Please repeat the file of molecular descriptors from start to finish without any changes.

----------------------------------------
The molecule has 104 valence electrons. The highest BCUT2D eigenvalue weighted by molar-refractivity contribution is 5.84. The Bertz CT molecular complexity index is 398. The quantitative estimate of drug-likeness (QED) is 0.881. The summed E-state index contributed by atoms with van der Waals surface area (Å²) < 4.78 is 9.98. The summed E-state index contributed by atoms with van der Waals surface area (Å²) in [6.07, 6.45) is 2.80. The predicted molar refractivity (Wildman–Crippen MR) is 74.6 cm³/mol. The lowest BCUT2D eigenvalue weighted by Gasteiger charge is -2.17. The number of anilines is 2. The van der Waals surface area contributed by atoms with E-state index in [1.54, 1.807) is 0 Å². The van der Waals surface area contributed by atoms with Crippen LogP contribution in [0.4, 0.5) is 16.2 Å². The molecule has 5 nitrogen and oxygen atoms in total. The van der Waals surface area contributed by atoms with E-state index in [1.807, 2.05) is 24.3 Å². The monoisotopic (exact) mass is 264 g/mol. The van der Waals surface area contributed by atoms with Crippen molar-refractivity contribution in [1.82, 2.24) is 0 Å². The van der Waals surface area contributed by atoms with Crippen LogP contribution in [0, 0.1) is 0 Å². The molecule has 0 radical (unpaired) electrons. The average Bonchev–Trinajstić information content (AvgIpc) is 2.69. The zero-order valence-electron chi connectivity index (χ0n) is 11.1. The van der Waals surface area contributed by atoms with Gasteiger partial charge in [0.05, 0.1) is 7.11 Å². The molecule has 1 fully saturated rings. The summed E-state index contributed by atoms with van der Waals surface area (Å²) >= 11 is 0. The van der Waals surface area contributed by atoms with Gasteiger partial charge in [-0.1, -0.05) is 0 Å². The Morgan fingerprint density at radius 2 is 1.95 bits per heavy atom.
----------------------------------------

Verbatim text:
The molecule has 104 valence electrons. The highest BCUT2D eigenvalue weighted by molar-refractivity contribution is 5.84. The Bertz CT molecular complexity index is 398. The quantitative estimate of drug-likeness (QED) is 0.881. The summed E-state index contributed by atoms with van der Waals surface area (Å²) < 4.78 is 9.98. The summed E-state index contributed by atoms with van der Waals surface area (Å²) in [6.07, 6.45) is 2.80. The predicted molar refractivity (Wildman–Crippen MR) is 74.6 cm³/mol. The lowest BCUT2D eigenvalue weighted by Gasteiger charge is -2.17. The number of anilines is 2. The van der Waals surface area contributed by atoms with E-state index in [1.54, 1.807) is 0 Å². The van der Waals surface area contributed by atoms with Crippen LogP contribution in [0.4, 0.5) is 16.2 Å². The molecule has 5 nitrogen and oxygen atoms in total. The van der Waals surface area contributed by atoms with E-state index in [1.807, 2.05) is 24.3 Å². The monoisotopic (exact) mass is 264 g/mol. The van der Waals surface area contributed by atoms with Crippen molar-refractivity contribution in [1.82, 2.24) is 0 Å². The van der Waals surface area contributed by atoms with Crippen LogP contribution in [0, 0.1) is 0 Å². The molecule has 0 radical (unpaired) electrons. The average Bonchev–Trinajstić information content (AvgIpc) is 2.69. The zero-order valence-electron chi connectivity index (χ0n) is 11.1. The van der Waals surface area contributed by atoms with Gasteiger partial charge in [0.05, 0.1) is 7.11 Å². The molecule has 1 fully saturated rings. The summed E-state index contributed by atoms with van der Waals surface area (Å²) >= 11 is 0. The van der Waals surface area contributed by atoms with Gasteiger partial charge in [-0.1, -0.05) is 0 Å². The Morgan fingerprint density at radius 2 is 1.95 bits per heavy atom.